If BYU football coach Gary Crowton decides to take his phone off the hook, he shouldn't be blamed. Who knows what the next call will bring? It might be a wrong number, or maybe just one of those annoying "courtesy" calls.
On the other hand, it could be the police.
Whatever the case, the BYU Football Crisis Hotline is open 24 hours, seven days a week. Operators are standing by.
Crowton remains undaunted by the Cougars' recent problems with the law. This is his dream, by darn, and he's going to live it. A few players getting in trouble won't change his opinion that he has the world's greatest job.
"What's interesting to me is the problems we have been having are a very small part of what I've been dealing with since taking the job," said Crowton on Wednesday. "Most of what I've dealt with has been positive."
Crowton landed his dream job last December, succeeding LaVell Edwards. But it hasn't all been pleasant. On the positive side, he had a good recruiting year and has the highest number of players working out on campus this summer of any college team he's worked with. BYU's cumulative GPA has risen from 2.8 to 3.0. A new strength coach has players breaking personal records.
Of course, a headline that says COUGARS RAISE GRADE POINT AVERAGES! isn't news.
At the same time, Crowton has been subjected to a string of unflattering stories about BYU players, usually involving one or a combination of the following terms: charged, arrested, expelled, suspended.
The latest problem arose when offensive lineman Teag Whiting was charged with assault for allegedly punching a man outside a Salt Lake nightclub. Teammate Ryan Gunderson was reportedly involved in another fight near the same location but was not arrested.
Knocking people down is a problem. But even being outside a nightclub raises eyebrows if you're a BYU athlete.
Crowton isn't exaggerating when he says similar cases occur at any school. Trouble is, BYU isn't just any school. It is a school that expects its students to live by a strict code of conduct. Planning on ordering pizza and beer with your frat brothers? Make that one pizza and a two-liter bottle of Sprite. Animal House, it isn't. Meanwhile, at other schools, having extramarital sexual relations isn't an issue. At BYU, it's grounds for expulsion.
BYU coaches have to deal both with players who break the law and those who break the honor code.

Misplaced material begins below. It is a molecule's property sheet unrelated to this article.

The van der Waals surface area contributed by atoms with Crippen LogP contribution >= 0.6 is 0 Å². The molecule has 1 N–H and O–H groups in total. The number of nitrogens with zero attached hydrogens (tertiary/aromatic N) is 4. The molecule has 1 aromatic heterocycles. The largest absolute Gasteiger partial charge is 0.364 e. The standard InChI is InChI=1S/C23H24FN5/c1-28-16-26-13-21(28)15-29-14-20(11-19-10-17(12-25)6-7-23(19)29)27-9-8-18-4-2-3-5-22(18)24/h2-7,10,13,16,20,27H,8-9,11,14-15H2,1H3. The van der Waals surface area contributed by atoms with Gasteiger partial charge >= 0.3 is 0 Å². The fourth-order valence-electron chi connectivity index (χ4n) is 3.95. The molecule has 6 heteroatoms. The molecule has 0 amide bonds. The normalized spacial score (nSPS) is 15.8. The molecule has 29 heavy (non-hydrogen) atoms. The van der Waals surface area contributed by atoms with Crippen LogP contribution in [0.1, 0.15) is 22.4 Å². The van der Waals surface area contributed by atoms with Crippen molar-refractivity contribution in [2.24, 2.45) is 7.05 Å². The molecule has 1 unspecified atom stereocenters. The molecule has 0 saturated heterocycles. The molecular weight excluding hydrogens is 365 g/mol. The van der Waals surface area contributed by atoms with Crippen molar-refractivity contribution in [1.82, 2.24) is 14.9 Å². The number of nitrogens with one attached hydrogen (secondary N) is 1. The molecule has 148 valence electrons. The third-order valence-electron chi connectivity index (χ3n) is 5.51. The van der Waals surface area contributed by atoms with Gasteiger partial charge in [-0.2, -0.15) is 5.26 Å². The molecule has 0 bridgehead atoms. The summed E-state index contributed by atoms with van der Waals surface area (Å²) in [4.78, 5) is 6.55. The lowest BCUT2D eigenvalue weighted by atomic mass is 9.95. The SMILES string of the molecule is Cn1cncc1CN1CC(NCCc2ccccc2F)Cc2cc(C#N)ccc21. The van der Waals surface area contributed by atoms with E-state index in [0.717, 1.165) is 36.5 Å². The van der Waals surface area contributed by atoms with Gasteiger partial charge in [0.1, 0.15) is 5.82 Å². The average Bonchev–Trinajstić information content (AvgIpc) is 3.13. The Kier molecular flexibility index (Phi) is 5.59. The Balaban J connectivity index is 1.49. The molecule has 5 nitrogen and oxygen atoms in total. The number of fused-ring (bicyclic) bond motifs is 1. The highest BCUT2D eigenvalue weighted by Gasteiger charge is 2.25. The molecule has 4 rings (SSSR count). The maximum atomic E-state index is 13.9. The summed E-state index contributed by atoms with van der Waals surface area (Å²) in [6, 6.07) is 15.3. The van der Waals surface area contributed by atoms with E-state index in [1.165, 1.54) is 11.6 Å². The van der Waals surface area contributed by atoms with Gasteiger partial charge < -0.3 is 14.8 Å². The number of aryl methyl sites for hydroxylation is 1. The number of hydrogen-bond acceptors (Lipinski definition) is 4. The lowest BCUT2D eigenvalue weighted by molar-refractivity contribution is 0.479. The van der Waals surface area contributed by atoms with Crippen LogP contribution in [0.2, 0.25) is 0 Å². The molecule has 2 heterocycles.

"It's just a different job than others," said Crowton. "I can't say that it's harder, because here you're dealing with different kids and a caliber of young men that is a lot better (than other places), so that makes it very workable."
That doesn't mean they're all perfect, or that there aren't problems. Running back Brian McDonald, receiver Jonathan Pittman and lineman Brent Pollock were charged with varying alcohol-related offenses in recent months. The Pittman and McDonald incidents occurred before Crowton landed the job — though by the time the matters became public, Crowton was the answer man. He hadn't even met either player at the time.
Then there was running back Marcus Whalen, who was charged with misdemeanor underage drinking and possession of an open container in April. The good news for Whalen, and Crowton, is that those charges were dismissed on Monday. But earlier this year, Whalen also pleaded guilty to retail theft. He has withdrawn from school.
McDonald remains on the team but is on one-year probation after pleading no contest in February to a charge of underage drinking. Pollock was booted from the team some time after being booked into Utah County Jail for investigation of shoplifting, illegal possession of alcohol and illegal consumption of alcohol. Pittman pleaded not guilty to charges of driving under the influence of alcohol and driving on the wrong side of the road. He withdrew from school shortly after the Dec. 9 incident.
OK, things aren't going as well as they could. Still, Crowton maintains an upbeat disposition. "This is the job I wanted and I'm excited to be here right now," he said. "I didn't expect it would be without challenges or problems."
Maybe things will settle down and the rest of the summer will pass quietly. Crowton would love to make it to August with nothing to worry about but two-a-days and upcoming opponents.
Ironically, the day he learned of the incidents in Salt Lake involving Whiting and Gunderson, much of the team showed up for physical testing by pro scouts. "We had 89 guys where they were supposed to be, two of them who weren't," he said. "So I don't want the negative to pull us down and not let us see the positive."
Even if the positive doesn't make the papers.